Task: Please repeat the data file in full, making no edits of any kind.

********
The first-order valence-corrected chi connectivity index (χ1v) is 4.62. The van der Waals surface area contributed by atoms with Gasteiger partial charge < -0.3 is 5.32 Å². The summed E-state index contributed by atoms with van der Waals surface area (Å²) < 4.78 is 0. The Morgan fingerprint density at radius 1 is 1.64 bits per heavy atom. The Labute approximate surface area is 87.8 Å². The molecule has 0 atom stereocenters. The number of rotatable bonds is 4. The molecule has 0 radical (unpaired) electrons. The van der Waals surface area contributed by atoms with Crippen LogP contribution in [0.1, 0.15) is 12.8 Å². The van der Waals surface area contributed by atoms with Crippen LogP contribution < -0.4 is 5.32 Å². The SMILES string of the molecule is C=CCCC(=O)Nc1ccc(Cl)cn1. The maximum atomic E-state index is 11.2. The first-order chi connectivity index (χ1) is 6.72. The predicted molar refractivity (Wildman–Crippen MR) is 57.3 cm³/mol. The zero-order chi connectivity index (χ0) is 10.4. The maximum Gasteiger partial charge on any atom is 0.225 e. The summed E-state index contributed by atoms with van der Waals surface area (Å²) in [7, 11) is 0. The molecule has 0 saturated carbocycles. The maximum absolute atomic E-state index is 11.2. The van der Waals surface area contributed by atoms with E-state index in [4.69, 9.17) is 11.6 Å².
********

The first-order valence-corrected chi connectivity index (χ1v) is 4.62. The van der Waals surface area contributed by atoms with Gasteiger partial charge < -0.3 is 5.32 Å². The summed E-state index contributed by atoms with van der Waals surface area (Å²) < 4.78 is 0. The Morgan fingerprint density at radius 1 is 1.64 bits per heavy atom. The Labute approximate surface area is 87.8 Å². The molecule has 0 atom stereocenters. The number of rotatable bonds is 4. The molecule has 0 radical (unpaired) electrons. The van der Waals surface area contributed by atoms with Crippen LogP contribution in [0.1, 0.15) is 12.8 Å². The van der Waals surface area contributed by atoms with Crippen LogP contribution < -0.4 is 5.32 Å². The SMILES string of the molecule is C=CCCC(=O)Nc1ccc(Cl)cn1. The maximum atomic E-state index is 11.2. The first-order chi connectivity index (χ1) is 6.72. The predicted molar refractivity (Wildman–Crippen MR) is 57.3 cm³/mol. The zero-order chi connectivity index (χ0) is 10.4. The maximum Gasteiger partial charge on any atom is 0.225 e. The summed E-state index contributed by atoms with van der Waals surface area (Å²) in [7, 11) is 0. The molecule has 0 saturated carbocycles. The maximum absolute atomic E-state index is 11.2. The van der Waals surface area contributed by atoms with E-state index in [4.69, 9.17) is 11.6 Å².